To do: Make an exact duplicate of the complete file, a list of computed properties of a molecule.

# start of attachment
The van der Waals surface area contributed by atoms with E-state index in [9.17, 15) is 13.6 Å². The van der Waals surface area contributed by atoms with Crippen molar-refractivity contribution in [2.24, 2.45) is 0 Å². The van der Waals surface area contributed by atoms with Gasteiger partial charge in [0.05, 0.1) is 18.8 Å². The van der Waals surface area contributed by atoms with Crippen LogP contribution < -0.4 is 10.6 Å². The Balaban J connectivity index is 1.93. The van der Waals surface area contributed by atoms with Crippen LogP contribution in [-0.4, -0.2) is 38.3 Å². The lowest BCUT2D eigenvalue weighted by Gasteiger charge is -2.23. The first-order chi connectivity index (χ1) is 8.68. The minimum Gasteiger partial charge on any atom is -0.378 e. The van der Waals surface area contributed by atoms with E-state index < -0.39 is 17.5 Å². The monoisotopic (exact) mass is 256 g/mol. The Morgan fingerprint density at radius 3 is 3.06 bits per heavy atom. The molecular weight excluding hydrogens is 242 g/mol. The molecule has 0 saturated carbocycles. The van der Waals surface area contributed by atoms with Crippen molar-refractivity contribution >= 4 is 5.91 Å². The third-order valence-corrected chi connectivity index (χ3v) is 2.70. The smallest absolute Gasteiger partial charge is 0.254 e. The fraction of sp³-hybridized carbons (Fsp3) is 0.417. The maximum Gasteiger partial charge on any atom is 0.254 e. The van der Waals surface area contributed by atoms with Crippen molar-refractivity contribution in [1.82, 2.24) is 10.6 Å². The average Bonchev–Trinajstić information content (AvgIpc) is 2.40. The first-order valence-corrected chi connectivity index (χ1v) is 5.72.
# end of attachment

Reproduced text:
The van der Waals surface area contributed by atoms with E-state index in [9.17, 15) is 13.6 Å². The van der Waals surface area contributed by atoms with Crippen molar-refractivity contribution in [2.24, 2.45) is 0 Å². The van der Waals surface area contributed by atoms with Gasteiger partial charge in [0.05, 0.1) is 18.8 Å². The van der Waals surface area contributed by atoms with Crippen LogP contribution < -0.4 is 10.6 Å². The Balaban J connectivity index is 1.93. The van der Waals surface area contributed by atoms with Crippen LogP contribution in [-0.4, -0.2) is 38.3 Å². The lowest BCUT2D eigenvalue weighted by Gasteiger charge is -2.23. The first-order chi connectivity index (χ1) is 8.68. The minimum Gasteiger partial charge on any atom is -0.378 e. The van der Waals surface area contributed by atoms with E-state index < -0.39 is 17.5 Å². The monoisotopic (exact) mass is 256 g/mol. The Morgan fingerprint density at radius 3 is 3.06 bits per heavy atom. The molecular weight excluding hydrogens is 242 g/mol. The molecule has 0 saturated carbocycles. The van der Waals surface area contributed by atoms with Crippen molar-refractivity contribution >= 4 is 5.91 Å². The third-order valence-corrected chi connectivity index (χ3v) is 2.70. The smallest absolute Gasteiger partial charge is 0.254 e. The fraction of sp³-hybridized carbons (Fsp3) is 0.417. The maximum Gasteiger partial charge on any atom is 0.254 e. The van der Waals surface area contributed by atoms with Crippen molar-refractivity contribution in [1.82, 2.24) is 10.6 Å². The average Bonchev–Trinajstić information content (AvgIpc) is 2.40. The first-order valence-corrected chi connectivity index (χ1v) is 5.72.